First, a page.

Schools that appeal tourney disqualifications must pay

FRANKLIN — The MIAA Board of Directors began the 2014-15 school year Wednesday discussing an old issue but with a decidedly new twist.

For the first time in state history, schools that decide to appeal tournament disqualifications because of ineligible players will have to pay $300. And that’s just the start of a process that will include a letter of explanation from the school’s superintendent, principal and athletic director; mandatory attendance at an MIAA Rules Orientation Workshop for the principal, athletic director, and coach; and finally automatic placement as the last seed in the tournament. And even with the money, letter, and workshop, there’s no guarantee the board will grant a school’s appeal.

Last year three schools came before the board to appeal tournament disqualifications -- Attleboro (soccer), Revere (hockey), and Bedford (softball). In each case the board granted the school’s appeals and allowed them to play in their respective tournaments. But in the time since their last meeting in June, board members have grown less and less comfortable with those decisions, in part because they fear an increase in appeals with schools believing even if they break a rule, all they have to do is appeal and they can play.


The message Wednesday was clear. Any school looking to appeal this year will have to put its money where its mouth is. Board members acknowledged that when a school appeared before them to appeal, often complete with team members, it was hard for them to look at the students and rule against them when the players did nothing wrong.

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“It’s never the kids’ fault. It’s always the adults,” said Fitchburg athletic director Ray Cosenza, referring to administrative errors that often lead to an ineligible player taking the field.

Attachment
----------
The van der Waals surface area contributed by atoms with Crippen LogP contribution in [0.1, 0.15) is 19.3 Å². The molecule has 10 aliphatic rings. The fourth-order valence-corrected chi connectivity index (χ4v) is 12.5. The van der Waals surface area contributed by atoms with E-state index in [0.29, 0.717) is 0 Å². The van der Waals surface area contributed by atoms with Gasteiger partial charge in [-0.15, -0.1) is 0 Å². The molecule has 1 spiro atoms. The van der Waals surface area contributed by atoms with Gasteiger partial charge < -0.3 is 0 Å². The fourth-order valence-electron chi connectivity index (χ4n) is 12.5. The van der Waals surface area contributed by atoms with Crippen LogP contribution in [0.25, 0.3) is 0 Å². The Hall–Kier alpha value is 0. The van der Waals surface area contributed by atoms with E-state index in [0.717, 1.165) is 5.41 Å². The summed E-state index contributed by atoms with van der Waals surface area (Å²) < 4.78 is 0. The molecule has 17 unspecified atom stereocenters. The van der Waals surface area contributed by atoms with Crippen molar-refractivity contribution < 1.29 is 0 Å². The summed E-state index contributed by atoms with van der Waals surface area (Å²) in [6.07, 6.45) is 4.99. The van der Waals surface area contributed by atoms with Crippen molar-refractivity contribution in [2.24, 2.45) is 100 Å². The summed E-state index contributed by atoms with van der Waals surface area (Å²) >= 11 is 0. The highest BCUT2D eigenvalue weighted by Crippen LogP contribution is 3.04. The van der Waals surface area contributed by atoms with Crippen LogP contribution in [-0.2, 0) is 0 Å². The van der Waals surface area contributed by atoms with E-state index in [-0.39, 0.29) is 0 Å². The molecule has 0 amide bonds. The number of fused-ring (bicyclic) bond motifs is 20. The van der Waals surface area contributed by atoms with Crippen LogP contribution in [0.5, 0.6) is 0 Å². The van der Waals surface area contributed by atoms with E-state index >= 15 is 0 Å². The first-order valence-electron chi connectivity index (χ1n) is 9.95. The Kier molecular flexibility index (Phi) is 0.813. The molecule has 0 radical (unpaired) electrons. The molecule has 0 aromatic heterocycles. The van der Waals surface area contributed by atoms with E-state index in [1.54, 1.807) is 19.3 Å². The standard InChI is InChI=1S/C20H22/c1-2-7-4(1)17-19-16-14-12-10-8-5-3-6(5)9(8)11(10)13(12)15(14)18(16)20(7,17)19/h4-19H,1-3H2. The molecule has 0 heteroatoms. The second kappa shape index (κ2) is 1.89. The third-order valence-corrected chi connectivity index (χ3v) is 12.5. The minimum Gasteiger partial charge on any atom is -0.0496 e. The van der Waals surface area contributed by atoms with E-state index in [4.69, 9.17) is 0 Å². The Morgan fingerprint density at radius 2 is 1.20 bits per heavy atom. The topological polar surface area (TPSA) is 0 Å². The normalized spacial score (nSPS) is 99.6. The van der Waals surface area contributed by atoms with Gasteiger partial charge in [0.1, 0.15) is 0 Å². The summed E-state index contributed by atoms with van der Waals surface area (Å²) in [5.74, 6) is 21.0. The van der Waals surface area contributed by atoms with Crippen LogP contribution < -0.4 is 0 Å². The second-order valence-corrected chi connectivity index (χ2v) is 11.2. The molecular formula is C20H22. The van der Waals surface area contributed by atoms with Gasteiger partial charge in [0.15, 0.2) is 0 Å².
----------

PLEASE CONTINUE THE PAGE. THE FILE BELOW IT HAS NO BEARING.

But some had little sympathy for those who violate MIAA eligibility rules.

“I’m old school,” said retired East Boston principal Mike Rubin. “Rules are rules and you break the rules you have to pay the consequences.”

But appeals are part of the MIAA system and are not going away. The unanimous vote was a get-tough compromise, starting with $300.


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Executive director Bill Gaine updated the board about the plight of the Greater Boston League, which is dropping to four schools with Cambridge departing for the Dual County this fall. Gaine mentioned talks he had with the Northeastern Conference but on three occasions the NEC has rejected adding the GBL schools. Shawsheen superintendent Charles Lyons suggested that a system like New Jersey uses, in which the state association assigns schools to leagues, would prevent issues like this. “I think it’s an important conversation,” said Lyons.

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MIAA lobbyist Coley Walsh updated the board about bills at the state house involving cheerleading becoming an MIAA sport, the use of helmets in soccer, baseline testing for concussions, and mandatory CPR certification for state coaches. All are under discussion in various committees.